As we approach the centenary of the Battle of the Somme, Simon Jones, Andy Smyth and Martin Purdy turn their unique talents to its commemoration. War Stories is just that; not tales of great heroism, except in one case, but mostly stories of the aftermath in human terms and its effect on the men, women and children who were part of it.
Superficially, there are singalong tunes, snatches of popular songs of the period and traditional titles which turn out to be not what they seem. The particular skill of Harp & A Monkey is to weave traditional elements into their own writing pinning it together with sound effects and archive recordings. Beneath the superficial attractiveness is real meat.
We begin with ‘The Banks Of Green Willow’, neither the traditional song nor George Butterworth’s composition, but a new song that sets the image of rural England against “the banks of the Somme”. That juxtaposition is very forceful and sets the tone of the album. Next comes ‘Soldier Soldier’ from that great songwriting team, Kipling and Bellamy. I wonder if the band tried to move away from Peter’s tune but were always pulled back to it. They take it at a slightly brisker pace and the emphasis is on the harshness at the end of the poem rather than the compassion of the early verses. The soldier is portrayed not as offering a shoulder to cry on but angling for a little how’s-your-father.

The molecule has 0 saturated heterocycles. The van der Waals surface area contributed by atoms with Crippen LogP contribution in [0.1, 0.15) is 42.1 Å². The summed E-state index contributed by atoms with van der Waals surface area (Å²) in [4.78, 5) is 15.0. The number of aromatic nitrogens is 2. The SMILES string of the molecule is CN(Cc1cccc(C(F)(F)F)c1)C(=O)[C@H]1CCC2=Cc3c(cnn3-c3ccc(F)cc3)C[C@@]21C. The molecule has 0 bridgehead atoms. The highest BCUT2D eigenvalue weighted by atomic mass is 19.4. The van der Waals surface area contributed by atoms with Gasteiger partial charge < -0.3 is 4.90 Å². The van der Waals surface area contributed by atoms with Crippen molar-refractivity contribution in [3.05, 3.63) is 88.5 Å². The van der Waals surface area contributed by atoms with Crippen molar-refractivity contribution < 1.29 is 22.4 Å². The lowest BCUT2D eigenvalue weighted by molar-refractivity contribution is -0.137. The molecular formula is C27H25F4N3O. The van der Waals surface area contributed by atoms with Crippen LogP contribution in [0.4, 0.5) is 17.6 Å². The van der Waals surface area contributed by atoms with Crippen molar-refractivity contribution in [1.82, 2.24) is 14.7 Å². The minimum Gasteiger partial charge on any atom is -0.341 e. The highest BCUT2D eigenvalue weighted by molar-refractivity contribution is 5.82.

‘Charlie Chaplin’ is a well known chorus originally written as an attack on the Daily Mail which we can all get alongside and the new verses depict life behind the lines – Chaplin was vilified for dodging the war, another mistake by the paper. ‘A Young Trooper Cut Down’ is a well-known song updated during the Great War as a warning about sexual health. ‘Raise A Glass To Danny’ is the story of “The Piper Of Loos”, Daniel Laidlaw, who was awarded the Victoria Cross after playing his pipes in the midst of battle. In an interview Daniel is asked to play the tune he played on that day. “Yes, sir”, he replies, ever the soldier. The chorus of ‘The Long, Long Trail’ is used as background to a painful reminiscence by Connie Noble about her father and uncle. It’s only the matter-of-factness of the northern character that makes it possible to listen to it more than a couple of times.
War Stories should be up there as one of the albums of the year and I’ve only described about half of it here. You can hum along with the tunes or sit and think on the human tragedy that was the Great War.
Artists’ website: http://www.harpandamonkey.com/
‘The Great War – New Songs & Stories’:
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